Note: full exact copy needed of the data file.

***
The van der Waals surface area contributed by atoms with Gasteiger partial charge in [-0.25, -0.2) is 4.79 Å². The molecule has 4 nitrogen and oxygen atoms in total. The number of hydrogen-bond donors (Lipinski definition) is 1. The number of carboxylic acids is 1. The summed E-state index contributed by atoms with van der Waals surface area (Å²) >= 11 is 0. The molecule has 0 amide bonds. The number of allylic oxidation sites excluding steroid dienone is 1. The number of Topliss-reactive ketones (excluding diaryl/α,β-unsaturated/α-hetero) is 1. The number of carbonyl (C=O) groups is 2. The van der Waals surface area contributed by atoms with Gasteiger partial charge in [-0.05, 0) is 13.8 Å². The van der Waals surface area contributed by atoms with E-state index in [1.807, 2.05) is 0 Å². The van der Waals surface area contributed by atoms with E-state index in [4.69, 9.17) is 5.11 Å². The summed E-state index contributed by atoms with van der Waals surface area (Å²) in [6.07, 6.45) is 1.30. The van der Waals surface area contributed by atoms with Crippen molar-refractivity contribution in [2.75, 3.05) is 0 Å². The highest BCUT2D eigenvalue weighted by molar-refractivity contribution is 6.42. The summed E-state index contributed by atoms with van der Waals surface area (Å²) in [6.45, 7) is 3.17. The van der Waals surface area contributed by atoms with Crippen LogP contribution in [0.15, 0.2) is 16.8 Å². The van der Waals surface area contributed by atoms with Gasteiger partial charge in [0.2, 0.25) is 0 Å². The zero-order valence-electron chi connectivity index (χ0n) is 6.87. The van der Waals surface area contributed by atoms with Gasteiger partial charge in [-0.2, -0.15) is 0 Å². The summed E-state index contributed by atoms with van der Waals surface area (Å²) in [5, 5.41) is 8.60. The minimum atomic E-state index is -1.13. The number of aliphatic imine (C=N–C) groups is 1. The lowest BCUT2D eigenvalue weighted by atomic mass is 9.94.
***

The van der Waals surface area contributed by atoms with Gasteiger partial charge in [-0.25, -0.2) is 4.79 Å². The molecule has 4 nitrogen and oxygen atoms in total. The number of hydrogen-bond donors (Lipinski definition) is 1. The number of carboxylic acids is 1. The summed E-state index contributed by atoms with van der Waals surface area (Å²) >= 11 is 0. The molecule has 0 amide bonds. The number of allylic oxidation sites excluding steroid dienone is 1. The number of Topliss-reactive ketones (excluding diaryl/α,β-unsaturated/α-hetero) is 1. The number of carbonyl (C=O) groups is 2. The van der Waals surface area contributed by atoms with Gasteiger partial charge in [-0.05, 0) is 13.8 Å². The van der Waals surface area contributed by atoms with E-state index in [1.807, 2.05) is 0 Å². The van der Waals surface area contributed by atoms with E-state index in [4.69, 9.17) is 5.11 Å². The summed E-state index contributed by atoms with van der Waals surface area (Å²) in [6.07, 6.45) is 1.30. The van der Waals surface area contributed by atoms with Crippen molar-refractivity contribution in [2.75, 3.05) is 0 Å². The highest BCUT2D eigenvalue weighted by molar-refractivity contribution is 6.42. The summed E-state index contributed by atoms with van der Waals surface area (Å²) in [6.45, 7) is 3.17. The van der Waals surface area contributed by atoms with Crippen LogP contribution in [0.15, 0.2) is 16.8 Å². The van der Waals surface area contributed by atoms with Gasteiger partial charge in [0.2, 0.25) is 0 Å². The zero-order valence-electron chi connectivity index (χ0n) is 6.87. The van der Waals surface area contributed by atoms with Gasteiger partial charge in [-0.2, -0.15) is 0 Å². The summed E-state index contributed by atoms with van der Waals surface area (Å²) in [5, 5.41) is 8.60. The minimum atomic E-state index is -1.13. The number of aliphatic imine (C=N–C) groups is 1. The lowest BCUT2D eigenvalue weighted by atomic mass is 9.94.